Tongue Twisters - My Journey With Myofunctional Therapy
I became interested in myofunctional therapy when I discovered it could help with sleep apnea. My sleep apnea was diagnosed 12 years ago and I have been using a CPAP ever since. Using the CPAP definitely helps me and has improved my quality of life but it hasn’t been a magic bullet for me.
Like lots of CPAP users, I’m still always on the lookout for ways to get a better night’s sleep. I read that myofunctional therapy reduces AHI (the number of pauses in breathing each hour) by approximately 50 percent in adults. That was enough for me to want to give it a try.1
Meeting with a myofunctional therapist
I recently started seeing a myofunctional therapist named Kaitlyn Shrum. My husband’s reaction was one of amusement and innuendo. You can’t blame him, My first appointment involved lots of testing the strength of my lips and tongue.
My therapist asked me to eat food of different textures so she could observe my chewing and swallowing. I was given exercises to do at home which included all sorts of acrobatics with my tongue.
What is myofunctional therapy?
Myofunctional therapy is a new and growing field. The definition of myofunctional is “therapy of malocclusion and other dental and speech disorders utilizing muscular exercises of tongue and lips.”2
The definition doesn’t directly mention sleep apnea treatment. Obstructive sleep apnea is caused by obstruction of the airway by the tongue falling back. It would stand to reason that strengthening and toning the muscles of the tongue would reduce the amount the tongue blocked the airway. I was willing to continue treatment to find out.
A common tongue position in mouth breathers
Going to see Kaitlyn for the first time, I wanted to see if myofunctional therapy could help with my sleep apnea. After the full evaluation, it turns out my tongue sits low and forward in my mouth, a common position for habitual mouth breathers. I have been in the habit of mouth breathing for most of my life.
Indeed, when I was fitted for my CPAP, the technician asked if I breathed through my mouth or nose. I have since learned that nasal breathing during sleep can be much better for you than mouth breathing.3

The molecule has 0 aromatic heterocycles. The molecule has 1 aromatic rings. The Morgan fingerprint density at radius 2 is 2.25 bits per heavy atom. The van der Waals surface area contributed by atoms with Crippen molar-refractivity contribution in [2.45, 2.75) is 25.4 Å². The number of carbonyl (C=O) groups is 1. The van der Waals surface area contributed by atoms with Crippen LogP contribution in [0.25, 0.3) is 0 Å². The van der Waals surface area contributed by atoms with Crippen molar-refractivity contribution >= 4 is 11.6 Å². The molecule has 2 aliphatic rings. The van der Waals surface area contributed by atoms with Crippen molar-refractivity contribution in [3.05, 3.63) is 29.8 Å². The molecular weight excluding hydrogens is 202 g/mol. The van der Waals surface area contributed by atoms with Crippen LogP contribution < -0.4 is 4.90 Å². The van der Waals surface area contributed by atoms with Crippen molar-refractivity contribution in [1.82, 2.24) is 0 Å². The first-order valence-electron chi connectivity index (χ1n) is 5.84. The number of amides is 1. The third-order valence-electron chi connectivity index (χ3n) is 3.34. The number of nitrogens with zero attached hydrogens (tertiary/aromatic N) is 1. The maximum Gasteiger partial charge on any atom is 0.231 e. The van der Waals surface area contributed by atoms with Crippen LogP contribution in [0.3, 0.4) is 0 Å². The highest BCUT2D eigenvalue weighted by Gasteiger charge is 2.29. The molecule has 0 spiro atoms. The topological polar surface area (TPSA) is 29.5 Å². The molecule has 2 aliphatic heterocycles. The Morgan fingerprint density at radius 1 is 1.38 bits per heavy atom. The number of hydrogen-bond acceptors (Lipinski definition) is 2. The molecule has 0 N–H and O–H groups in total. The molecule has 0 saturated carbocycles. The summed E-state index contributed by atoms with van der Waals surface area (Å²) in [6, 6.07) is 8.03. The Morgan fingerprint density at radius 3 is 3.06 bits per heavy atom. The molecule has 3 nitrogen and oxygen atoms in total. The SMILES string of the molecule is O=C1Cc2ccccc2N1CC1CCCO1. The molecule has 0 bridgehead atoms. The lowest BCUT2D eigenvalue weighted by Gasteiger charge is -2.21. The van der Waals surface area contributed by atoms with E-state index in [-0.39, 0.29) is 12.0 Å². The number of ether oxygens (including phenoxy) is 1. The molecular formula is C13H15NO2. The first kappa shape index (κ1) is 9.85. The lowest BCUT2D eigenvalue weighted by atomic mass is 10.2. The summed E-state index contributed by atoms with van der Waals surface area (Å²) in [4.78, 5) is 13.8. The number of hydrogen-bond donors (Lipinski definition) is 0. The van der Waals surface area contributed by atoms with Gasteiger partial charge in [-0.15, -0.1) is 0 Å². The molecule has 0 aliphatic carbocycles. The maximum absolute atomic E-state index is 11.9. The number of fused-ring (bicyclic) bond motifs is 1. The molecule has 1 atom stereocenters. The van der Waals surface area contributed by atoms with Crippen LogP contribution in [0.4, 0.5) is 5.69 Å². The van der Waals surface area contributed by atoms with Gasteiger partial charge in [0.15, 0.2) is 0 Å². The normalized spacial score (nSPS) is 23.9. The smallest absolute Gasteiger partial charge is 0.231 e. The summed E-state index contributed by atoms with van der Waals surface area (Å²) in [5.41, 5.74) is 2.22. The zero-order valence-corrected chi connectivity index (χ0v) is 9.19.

Strengthing muscles in my tongue
I had already begun making the switch from habitual mouth breathing to nasal breathing when I first saw Kaitlyn for myofunctional therapy. She explained that the natural resting place for the tongue is gently suctioned to the roof of the mouth.
In order to encourage my tongue to rest there, we had work to do to strengthen the musculature in my tongue.
I am seeing and feeling progress
A few months of tongue exercises have made a huge difference for me. Muscles I didn’t even know I had have responded quickly. Myofunctional therapy is not a quick fix and it takes time to see results. The shift from mouth breathing to nasal breathing has noticeably improved my sleep, both in how rested I feel and also in the lower AHI my CPAP has recorded.
If myofunctional therapy can help improve my tongue posture to support proper nasal breathing, I’m encouraged to keep going with it.
Myofunctional therapy is another tool in my toolbox
I am not suggesting myofunctional therapy is a cure-all for sleep apnea. What it can do is strengthen and tone the muscles of the tongue and support proper nasal breathing.
My hope is to improve symptoms and reduce my AHI. Myofunctional therapy, exercising, eating well, and sleep hygiene can all support my ongoing CPAP therapy and help me feel my best while coping with sleep apnea.
Have you tried myofunctional therapy? Do you have any questions about it? Share with us in the comments below!
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